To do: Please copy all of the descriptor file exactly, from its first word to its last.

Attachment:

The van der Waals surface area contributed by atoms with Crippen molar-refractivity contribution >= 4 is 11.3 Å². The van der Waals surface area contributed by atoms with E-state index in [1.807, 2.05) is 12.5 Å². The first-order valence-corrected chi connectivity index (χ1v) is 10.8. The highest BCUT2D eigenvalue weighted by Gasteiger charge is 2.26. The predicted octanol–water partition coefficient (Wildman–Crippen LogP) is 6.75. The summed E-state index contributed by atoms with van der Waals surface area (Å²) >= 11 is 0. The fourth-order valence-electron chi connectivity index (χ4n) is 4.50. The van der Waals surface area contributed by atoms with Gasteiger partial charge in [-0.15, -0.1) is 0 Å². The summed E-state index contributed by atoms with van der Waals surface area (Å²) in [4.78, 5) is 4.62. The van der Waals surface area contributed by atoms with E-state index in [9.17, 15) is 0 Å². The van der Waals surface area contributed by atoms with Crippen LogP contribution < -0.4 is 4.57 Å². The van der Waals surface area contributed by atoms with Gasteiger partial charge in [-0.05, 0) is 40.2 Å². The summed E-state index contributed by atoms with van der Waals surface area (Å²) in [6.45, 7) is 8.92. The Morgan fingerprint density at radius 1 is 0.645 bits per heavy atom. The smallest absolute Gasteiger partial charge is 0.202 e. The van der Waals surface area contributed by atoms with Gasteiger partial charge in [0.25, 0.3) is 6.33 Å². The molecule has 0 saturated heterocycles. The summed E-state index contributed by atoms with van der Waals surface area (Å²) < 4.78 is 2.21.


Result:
The van der Waals surface area contributed by atoms with Crippen molar-refractivity contribution >= 4 is 11.3 Å². The van der Waals surface area contributed by atoms with E-state index in [1.807, 2.05) is 12.5 Å². The first-order valence-corrected chi connectivity index (χ1v) is 10.8. The highest BCUT2D eigenvalue weighted by Gasteiger charge is 2.26. The predicted octanol–water partition coefficient (Wildman–Crippen LogP) is 6.75. The summed E-state index contributed by atoms with van der Waals surface area (Å²) >= 11 is 0. The fourth-order valence-electron chi connectivity index (χ4n) is 4.50. The van der Waals surface area contributed by atoms with Gasteiger partial charge in [-0.15, -0.1) is 0 Å². The summed E-state index contributed by atoms with van der Waals surface area (Å²) in [4.78, 5) is 4.62. The van der Waals surface area contributed by atoms with E-state index in [9.17, 15) is 0 Å². The van der Waals surface area contributed by atoms with Crippen LogP contribution < -0.4 is 4.57 Å². The van der Waals surface area contributed by atoms with Gasteiger partial charge in [-0.05, 0) is 40.2 Å². The summed E-state index contributed by atoms with van der Waals surface area (Å²) in [6.45, 7) is 8.92. The Morgan fingerprint density at radius 1 is 0.645 bits per heavy atom. The smallest absolute Gasteiger partial charge is 0.202 e. The van der Waals surface area contributed by atoms with Gasteiger partial charge in [0.25, 0.3) is 6.33 Å². The molecule has 0 saturated heterocycles. The summed E-state index contributed by atoms with van der Waals surface area (Å²) < 4.78 is 2.21.